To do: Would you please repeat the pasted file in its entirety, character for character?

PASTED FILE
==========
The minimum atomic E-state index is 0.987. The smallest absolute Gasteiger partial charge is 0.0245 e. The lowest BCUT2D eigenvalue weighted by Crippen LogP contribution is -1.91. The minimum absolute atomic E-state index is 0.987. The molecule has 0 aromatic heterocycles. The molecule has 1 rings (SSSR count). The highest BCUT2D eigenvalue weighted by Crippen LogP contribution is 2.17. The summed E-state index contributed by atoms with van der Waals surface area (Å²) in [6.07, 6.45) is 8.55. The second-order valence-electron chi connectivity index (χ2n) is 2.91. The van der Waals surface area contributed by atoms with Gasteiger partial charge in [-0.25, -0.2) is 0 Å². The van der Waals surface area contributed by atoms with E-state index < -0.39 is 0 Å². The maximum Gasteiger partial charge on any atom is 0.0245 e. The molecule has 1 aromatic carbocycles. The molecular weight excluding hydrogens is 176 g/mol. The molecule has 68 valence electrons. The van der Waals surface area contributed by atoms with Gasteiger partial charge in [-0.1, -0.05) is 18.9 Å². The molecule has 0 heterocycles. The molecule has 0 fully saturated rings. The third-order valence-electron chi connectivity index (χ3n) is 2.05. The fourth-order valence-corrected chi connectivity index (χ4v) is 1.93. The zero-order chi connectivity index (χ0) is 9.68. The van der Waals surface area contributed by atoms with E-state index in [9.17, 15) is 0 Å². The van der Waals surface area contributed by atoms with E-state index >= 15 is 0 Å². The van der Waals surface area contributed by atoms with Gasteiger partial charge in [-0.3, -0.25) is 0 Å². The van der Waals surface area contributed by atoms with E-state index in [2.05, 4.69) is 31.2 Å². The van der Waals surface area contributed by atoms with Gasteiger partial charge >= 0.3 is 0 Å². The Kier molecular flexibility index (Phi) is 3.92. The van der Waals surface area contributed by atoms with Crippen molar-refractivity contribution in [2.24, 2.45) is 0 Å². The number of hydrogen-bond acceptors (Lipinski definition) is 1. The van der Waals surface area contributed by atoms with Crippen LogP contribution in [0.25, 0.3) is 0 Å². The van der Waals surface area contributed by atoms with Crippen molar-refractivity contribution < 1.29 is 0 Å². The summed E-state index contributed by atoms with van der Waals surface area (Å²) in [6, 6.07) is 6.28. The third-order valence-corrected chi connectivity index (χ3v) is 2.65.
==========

The minimum atomic E-state index is 0.987. The smallest absolute Gasteiger partial charge is 0.0245 e. The lowest BCUT2D eigenvalue weighted by Crippen LogP contribution is -1.91. The minimum absolute atomic E-state index is 0.987. The molecule has 0 aromatic heterocycles. The molecule has 1 rings (SSSR count). The highest BCUT2D eigenvalue weighted by Crippen LogP contribution is 2.17. The summed E-state index contributed by atoms with van der Waals surface area (Å²) in [6.07, 6.45) is 8.55. The second-order valence-electron chi connectivity index (χ2n) is 2.91. The van der Waals surface area contributed by atoms with Gasteiger partial charge in [-0.25, -0.2) is 0 Å². The van der Waals surface area contributed by atoms with E-state index < -0.39 is 0 Å². The maximum Gasteiger partial charge on any atom is 0.0245 e. The molecule has 1 aromatic carbocycles. The molecular weight excluding hydrogens is 176 g/mol. The molecule has 68 valence electrons. The van der Waals surface area contributed by atoms with Gasteiger partial charge in [-0.1, -0.05) is 18.9 Å². The molecule has 0 heterocycles. The molecule has 0 fully saturated rings. The third-order valence-electron chi connectivity index (χ3n) is 2.05. The fourth-order valence-corrected chi connectivity index (χ4v) is 1.93. The zero-order chi connectivity index (χ0) is 9.68. The van der Waals surface area contributed by atoms with E-state index in [9.17, 15) is 0 Å². The van der Waals surface area contributed by atoms with E-state index >= 15 is 0 Å². The van der Waals surface area contributed by atoms with Gasteiger partial charge in [-0.3, -0.25) is 0 Å². The van der Waals surface area contributed by atoms with E-state index in [2.05, 4.69) is 31.2 Å². The van der Waals surface area contributed by atoms with Gasteiger partial charge >= 0.3 is 0 Å². The Kier molecular flexibility index (Phi) is 3.92. The van der Waals surface area contributed by atoms with Crippen molar-refractivity contribution in [2.24, 2.45) is 0 Å². The number of hydrogen-bond acceptors (Lipinski definition) is 1. The van der Waals surface area contributed by atoms with Crippen LogP contribution in [0.25, 0.3) is 0 Å². The van der Waals surface area contributed by atoms with Crippen molar-refractivity contribution < 1.29 is 0 Å². The summed E-state index contributed by atoms with van der Waals surface area (Å²) in [6, 6.07) is 6.28. The third-order valence-corrected chi connectivity index (χ3v) is 2.65.